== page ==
Posted by: Noni | July 30, 2019

Lost but not forgotten – Vimeo Video Prize

I couldn’t believe it when I received an email, on an outdated account that auto-forwards, that someone liked my video on Vimeo. I thought, I don’t have an account on Vimeo for video??? But I followed the link and low and behold their it was, the full 22 minute version of a drunk driving re-enactment that I produced way back in 2003.

I’d love to know what these kids are up to today, young adults now, since we worked on this amazing project.

Every 15 Minutes (IMDb) was a logistical challenge to shoot since it was a live performance (re-enactment of true events) with a massive cast. Real life heroes; police officers, fire fighters, paramedics, teachers, doctors, emergency room staff, mortuary employees, detectives, city workers and students joined the technical crew to produce a realistic depiction while exposing the repercussions of drinking and driving.

I’m not sure what the statistics are today but back in 2003 Every 15 Minutes someone died as a result of an alcohol related traffic accident. The preparation for this project was over 6 months long; rehearsals, counseling sessions for the teens, meetings with parents and community, liaison with hospital and emergency services… it took a village! More accurately, it took the City of Hawthorne, California.

The event was planned and executed with military precision timing. From a video production standpoint we had 9 camera operators who followed the real-time action, multiple locations, over 24 wireless microphones (editing was super challenging) and an outdoor sound system to broadcast live audio to the 1500 students who were seated in grandstands erected by the city for the occasion.

A special effects and make-up crew from CSI (television show) arrived at the crack of dawn to make our students look convincingly dead or mangled.  One of the parents broke down weeping over her daughters body in the ER at Hawthorne Hospital where she was pronounced ‘dead‘ shortly after her arrival. I don’t know how she did it, but that young actress never broke character, even with her mother sobbing on her shoulder. (While editing that footage I could hear the camera operator sniffling.)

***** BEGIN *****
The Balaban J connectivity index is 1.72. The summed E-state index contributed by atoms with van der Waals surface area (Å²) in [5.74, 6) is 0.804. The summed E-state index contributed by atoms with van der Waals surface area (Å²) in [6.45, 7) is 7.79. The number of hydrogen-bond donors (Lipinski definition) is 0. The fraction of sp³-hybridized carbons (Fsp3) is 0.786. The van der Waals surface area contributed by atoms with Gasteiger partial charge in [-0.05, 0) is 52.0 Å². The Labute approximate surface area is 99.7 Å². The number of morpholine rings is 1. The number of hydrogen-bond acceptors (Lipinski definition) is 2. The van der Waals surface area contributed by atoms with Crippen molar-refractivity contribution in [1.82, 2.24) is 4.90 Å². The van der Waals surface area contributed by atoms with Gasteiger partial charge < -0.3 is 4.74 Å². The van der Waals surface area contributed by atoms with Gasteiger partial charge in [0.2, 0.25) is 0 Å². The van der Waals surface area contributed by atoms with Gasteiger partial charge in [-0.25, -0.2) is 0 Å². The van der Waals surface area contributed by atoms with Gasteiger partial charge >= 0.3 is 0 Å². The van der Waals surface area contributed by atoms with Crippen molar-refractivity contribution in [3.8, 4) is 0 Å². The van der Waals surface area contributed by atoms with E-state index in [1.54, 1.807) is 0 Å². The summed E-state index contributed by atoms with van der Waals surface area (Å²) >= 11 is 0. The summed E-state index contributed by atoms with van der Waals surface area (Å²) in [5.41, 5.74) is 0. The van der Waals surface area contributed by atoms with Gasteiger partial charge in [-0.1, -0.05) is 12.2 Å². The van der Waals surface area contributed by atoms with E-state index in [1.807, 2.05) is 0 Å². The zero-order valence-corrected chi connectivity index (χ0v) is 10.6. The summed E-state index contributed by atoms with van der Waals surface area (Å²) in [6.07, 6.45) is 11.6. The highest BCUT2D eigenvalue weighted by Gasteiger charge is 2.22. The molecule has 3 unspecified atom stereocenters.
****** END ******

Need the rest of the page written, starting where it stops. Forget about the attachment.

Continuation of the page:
I stayed up all night sifting through the footage to select clips to play at the ‘Memorial’ assembly in the high school auditorium the next day. There wasn’t a dry eye in the house. All in all, it was a highly emotional experience for not only the students that were involved but the entire student body, the teachers, parents, cast and crew. It’s an experience I will never forget; one of the most demanding projects I have ever been involved in, but also the most impact-full and rewarding.

I was recently asked by the main organizer and event producer, Sgt Jim Royer (now Captain) if I would be interested in making a new version. It would be an honor to work with him again.

Jim Royer of the Hawthorne Police Department is one of the most caring and dedicated law enforcement officers I have ever met. The impact he had on the kids, parents and community is priceless.  His passion elevated the professionalism and raised the bar to an extraordinary height.

I have copies of the DVD I created on that memorable day but didn’t remember posting this clip online.  Each of the students from the Graduating class received a copy of the documentary which also included behind the scenes and footage from the assembly. TRT 97 minutes.

Dedicated to all those who have lost their lives because someone drove impaired.

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